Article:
The model of the child as an empty vessel must be replaced. The teacher must actively inquire into students’ thinking, creating tasks under which student thinking can be revealed. Teachers must be able to devise formative assessments that examine the understanding of the student.
(National Research Council publications are written by Committees “selected for their special competencies and with regard for appropriate balance” How People Learn: copyright page).
7. 1996: Handbook of Research on Teacher Education, Association of Teacher Educators
Handbook of Research on Teacher Education, (1990). W. Robert Houston, Ed., Martin Haberman and John Sikula, Assoc. Eds., NY: Macmillan.
Handbook of Research on Teacher Education, Second Edition. (1996). John Sikula, Senior Ed., Thomas J. Buttery and Edith Guyton, Eds. NY: Macmillan.
The more recent handbook compiles research analyses on early childhood, elementary, middle level, and secondary education, classroom management, assessment, case methods, diversity/equity, in addition to focusing on the context of and influences on teacher education and emerging directions in the field. It is the work of 200 people from 50 states and several countries.
8. Teach for America
Decker, P.T., Moyer, D. P., Glazerman, S. Effects of Teach for America on Students: Findings From a National Evaluation . Mathematica Policy Research. (June 2004). This study of 41 Teach for America recruits reports that students of TFA teachers gained one percentage point in reading and three percentage points in math as compared with a control group—but both groups are at the bottom of the barrel in terms of performance and proficiency.
The analysis below is by the Southeast Center for Teaching Quality. The study findings and analysis below support the message that teachers develop skills over time—not overnight. Although Mathematica, the author of the study, attempted to phrase the findings positively, their findings demonstrate poor results for students when teachers receive minimal or no preparation.
Southeast Center for Teaching Quality Analysis of Mathematica Study
A recently released study indicates that students of Teach for America (TFA) teachers matched students of a comparison group of novice and veteran colleagues from the same schools in reading and performed slightly better in math. The study, conducted by Mathematica Policy Research, Inc., examined a small sample of 41 TFA teachers across several urban school districts serving mostly at-risk students, and compared them to 57 control teachers of whom 18 were also novices.
While the study’s authors viewed the results as evidence of the success of TFA and concluded that “the success of TFA teachers is not dependent on their having extensive exposure to teacher practice or training,” their findings illustrate the failed teaching policies that plague our nation’s urban schools. In fact, the student achievement of both TFA teachers and the control group was abysmal, students made few gains, and the novice control group teachers actually had less teacher preparation than their TFA counterparts in the study. Meanwhile, other studies show that more extensive teacher education can lead to substantial student achievement gains which, sadly, did not materialize for the students in the schools sampled in this study.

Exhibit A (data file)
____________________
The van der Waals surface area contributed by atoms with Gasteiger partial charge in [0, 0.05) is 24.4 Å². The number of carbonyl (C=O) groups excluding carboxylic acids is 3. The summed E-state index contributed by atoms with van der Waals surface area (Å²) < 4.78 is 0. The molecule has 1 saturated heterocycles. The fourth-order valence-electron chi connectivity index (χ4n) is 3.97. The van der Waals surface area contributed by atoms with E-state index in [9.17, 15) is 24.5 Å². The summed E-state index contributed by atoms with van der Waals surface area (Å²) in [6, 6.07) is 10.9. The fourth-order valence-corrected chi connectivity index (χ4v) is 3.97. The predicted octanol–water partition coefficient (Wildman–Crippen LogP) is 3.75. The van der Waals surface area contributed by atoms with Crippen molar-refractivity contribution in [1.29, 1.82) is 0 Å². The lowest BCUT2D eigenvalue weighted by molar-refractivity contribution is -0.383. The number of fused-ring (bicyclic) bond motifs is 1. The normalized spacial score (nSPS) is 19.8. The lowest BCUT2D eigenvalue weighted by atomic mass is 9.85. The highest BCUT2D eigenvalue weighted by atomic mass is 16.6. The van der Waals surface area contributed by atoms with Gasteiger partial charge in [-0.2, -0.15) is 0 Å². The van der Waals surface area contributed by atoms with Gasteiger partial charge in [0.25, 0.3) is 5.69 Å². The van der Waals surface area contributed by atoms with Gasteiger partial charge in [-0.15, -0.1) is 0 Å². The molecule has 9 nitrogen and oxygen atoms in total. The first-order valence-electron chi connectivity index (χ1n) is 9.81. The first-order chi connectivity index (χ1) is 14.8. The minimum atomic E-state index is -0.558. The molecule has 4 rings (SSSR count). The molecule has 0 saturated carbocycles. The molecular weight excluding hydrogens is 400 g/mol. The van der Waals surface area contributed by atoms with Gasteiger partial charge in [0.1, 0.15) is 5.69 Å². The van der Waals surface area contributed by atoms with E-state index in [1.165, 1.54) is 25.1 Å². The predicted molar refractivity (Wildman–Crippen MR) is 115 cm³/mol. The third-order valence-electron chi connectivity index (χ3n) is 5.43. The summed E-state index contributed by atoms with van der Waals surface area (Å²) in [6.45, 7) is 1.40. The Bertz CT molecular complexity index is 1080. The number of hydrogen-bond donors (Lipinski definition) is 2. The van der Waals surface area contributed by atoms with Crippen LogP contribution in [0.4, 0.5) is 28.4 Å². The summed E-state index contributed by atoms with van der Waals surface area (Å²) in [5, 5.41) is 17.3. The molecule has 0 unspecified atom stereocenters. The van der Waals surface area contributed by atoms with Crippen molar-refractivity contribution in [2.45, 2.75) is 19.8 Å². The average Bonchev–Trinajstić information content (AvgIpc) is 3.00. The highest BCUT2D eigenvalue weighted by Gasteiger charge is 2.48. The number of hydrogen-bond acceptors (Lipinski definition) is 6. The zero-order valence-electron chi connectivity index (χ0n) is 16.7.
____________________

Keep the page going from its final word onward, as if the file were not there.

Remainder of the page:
The study’s authors did not ask whether TFA teachers are effective teachers for the students they teach. If they had, the answer would be, “no.” Students of both TFA and control group teachers scored very poorly on the Iowa Test of Basic Skills. The achievement scores in reading for the students in the sample went from the 13th to the 14th percentile for the control group and increased at the same rate (from the 14th percentile to the 15th percentile) for TFA teachers. Thus their gain scores were essentially the same -- which is virtually no gain at all. These students are still reading more poorly than 85 percent of their peers nationwide and well below grade level, as well as far below expectations for improvement under No Child Left Behind.
In math, the students of TFA teachers had gains from 14th to 17th percentile, but these very low scores left the students far below grade level and way behind their peers nationally. Perhaps most striking was that there was no difference between the TFA and non-TFA teachers in the high rate at which students are retained or referred to attend summer school. The authors alluded to this fact, but did not emphasize it in their conclusions.
Despite the rhetoric that Teach for America represents a short-cut alternative to traditional teacher education, the facts of this study revealed that the TFA teachers had more background in teacher education than the novices in the control group. The control group was filled with emergency, temporary, and alternatively licensed teachers."